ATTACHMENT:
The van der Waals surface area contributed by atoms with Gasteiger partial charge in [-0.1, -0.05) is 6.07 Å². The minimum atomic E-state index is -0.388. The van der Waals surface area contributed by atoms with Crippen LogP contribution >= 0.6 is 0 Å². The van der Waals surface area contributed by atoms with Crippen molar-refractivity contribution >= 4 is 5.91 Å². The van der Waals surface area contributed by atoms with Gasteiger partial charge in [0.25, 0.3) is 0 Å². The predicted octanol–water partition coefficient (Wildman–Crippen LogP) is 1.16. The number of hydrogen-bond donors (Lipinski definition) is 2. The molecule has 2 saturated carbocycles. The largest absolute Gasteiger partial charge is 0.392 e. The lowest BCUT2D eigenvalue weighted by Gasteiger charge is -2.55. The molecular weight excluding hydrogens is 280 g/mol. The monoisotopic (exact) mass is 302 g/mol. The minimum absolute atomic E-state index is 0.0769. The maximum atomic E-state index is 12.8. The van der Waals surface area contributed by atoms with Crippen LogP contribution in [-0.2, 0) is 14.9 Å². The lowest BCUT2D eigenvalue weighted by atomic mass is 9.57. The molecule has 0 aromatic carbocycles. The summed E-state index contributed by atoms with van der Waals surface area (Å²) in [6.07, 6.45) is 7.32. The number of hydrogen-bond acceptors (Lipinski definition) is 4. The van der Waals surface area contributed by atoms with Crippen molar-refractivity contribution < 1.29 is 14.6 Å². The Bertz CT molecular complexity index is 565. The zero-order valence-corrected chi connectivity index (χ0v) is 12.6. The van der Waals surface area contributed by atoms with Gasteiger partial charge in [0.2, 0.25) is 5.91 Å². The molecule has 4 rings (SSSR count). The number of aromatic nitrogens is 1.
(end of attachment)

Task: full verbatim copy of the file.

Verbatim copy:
The van der Waals surface area contributed by atoms with Gasteiger partial charge in [-0.1, -0.05) is 6.07 Å². The minimum atomic E-state index is -0.388. The van der Waals surface area contributed by atoms with Crippen LogP contribution >= 0.6 is 0 Å². The van der Waals surface area contributed by atoms with Crippen molar-refractivity contribution >= 4 is 5.91 Å². The van der Waals surface area contributed by atoms with Gasteiger partial charge in [0.25, 0.3) is 0 Å². The predicted octanol–water partition coefficient (Wildman–Crippen LogP) is 1.16. The number of hydrogen-bond donors (Lipinski definition) is 2. The molecule has 2 saturated carbocycles. The largest absolute Gasteiger partial charge is 0.392 e. The lowest BCUT2D eigenvalue weighted by Gasteiger charge is -2.55. The molecular weight excluding hydrogens is 280 g/mol. The monoisotopic (exact) mass is 302 g/mol. The minimum absolute atomic E-state index is 0.0769. The maximum atomic E-state index is 12.8. The van der Waals surface area contributed by atoms with Crippen LogP contribution in [-0.2, 0) is 14.9 Å². The lowest BCUT2D eigenvalue weighted by atomic mass is 9.57. The molecule has 0 aromatic carbocycles. The summed E-state index contributed by atoms with van der Waals surface area (Å²) in [6.07, 6.45) is 7.32. The number of hydrogen-bond acceptors (Lipinski definition) is 4. The van der Waals surface area contributed by atoms with Crippen molar-refractivity contribution < 1.29 is 14.6 Å². The Bertz CT molecular complexity index is 565. The zero-order valence-corrected chi connectivity index (χ0v) is 12.6. The van der Waals surface area contributed by atoms with Gasteiger partial charge in [0.2, 0.25) is 5.91 Å². The molecule has 4 rings (SSSR count). The number of aromatic nitrogens is 1.